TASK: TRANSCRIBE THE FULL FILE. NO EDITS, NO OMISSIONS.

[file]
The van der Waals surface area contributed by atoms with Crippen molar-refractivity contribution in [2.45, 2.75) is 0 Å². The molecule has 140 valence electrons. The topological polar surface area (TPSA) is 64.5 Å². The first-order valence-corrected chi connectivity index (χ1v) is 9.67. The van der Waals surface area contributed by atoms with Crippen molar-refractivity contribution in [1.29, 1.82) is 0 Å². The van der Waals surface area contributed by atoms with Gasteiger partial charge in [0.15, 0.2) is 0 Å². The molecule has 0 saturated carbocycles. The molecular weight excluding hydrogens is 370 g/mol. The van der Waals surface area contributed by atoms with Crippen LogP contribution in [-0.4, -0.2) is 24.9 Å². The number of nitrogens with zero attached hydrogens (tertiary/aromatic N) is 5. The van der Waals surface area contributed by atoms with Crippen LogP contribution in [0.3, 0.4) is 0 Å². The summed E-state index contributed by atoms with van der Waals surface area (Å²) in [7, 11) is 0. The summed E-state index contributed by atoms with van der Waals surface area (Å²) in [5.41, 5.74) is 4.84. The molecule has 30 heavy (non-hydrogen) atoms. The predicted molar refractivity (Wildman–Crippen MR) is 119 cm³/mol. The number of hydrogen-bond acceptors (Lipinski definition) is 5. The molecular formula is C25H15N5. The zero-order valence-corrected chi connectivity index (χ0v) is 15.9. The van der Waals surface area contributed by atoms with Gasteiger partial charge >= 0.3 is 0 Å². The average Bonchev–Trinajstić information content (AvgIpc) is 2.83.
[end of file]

The van der Waals surface area contributed by atoms with Crippen molar-refractivity contribution in [2.45, 2.75) is 0 Å². The molecule has 140 valence electrons. The topological polar surface area (TPSA) is 64.5 Å². The first-order valence-corrected chi connectivity index (χ1v) is 9.67. The van der Waals surface area contributed by atoms with Crippen molar-refractivity contribution in [1.29, 1.82) is 0 Å². The van der Waals surface area contributed by atoms with Gasteiger partial charge in [0.15, 0.2) is 0 Å². The molecule has 0 saturated carbocycles. The molecular weight excluding hydrogens is 370 g/mol. The van der Waals surface area contributed by atoms with Crippen LogP contribution in [-0.4, -0.2) is 24.9 Å². The number of nitrogens with zero attached hydrogens (tertiary/aromatic N) is 5. The van der Waals surface area contributed by atoms with Crippen LogP contribution in [0.3, 0.4) is 0 Å². The summed E-state index contributed by atoms with van der Waals surface area (Å²) in [7, 11) is 0. The summed E-state index contributed by atoms with van der Waals surface area (Å²) in [5.41, 5.74) is 4.84. The molecule has 30 heavy (non-hydrogen) atoms. The predicted molar refractivity (Wildman–Crippen MR) is 119 cm³/mol. The number of hydrogen-bond acceptors (Lipinski definition) is 5. The molecular formula is C25H15N5. The zero-order valence-corrected chi connectivity index (χ0v) is 15.9. The van der Waals surface area contributed by atoms with Gasteiger partial charge >= 0.3 is 0 Å². The average Bonchev–Trinajstić information content (AvgIpc) is 2.83.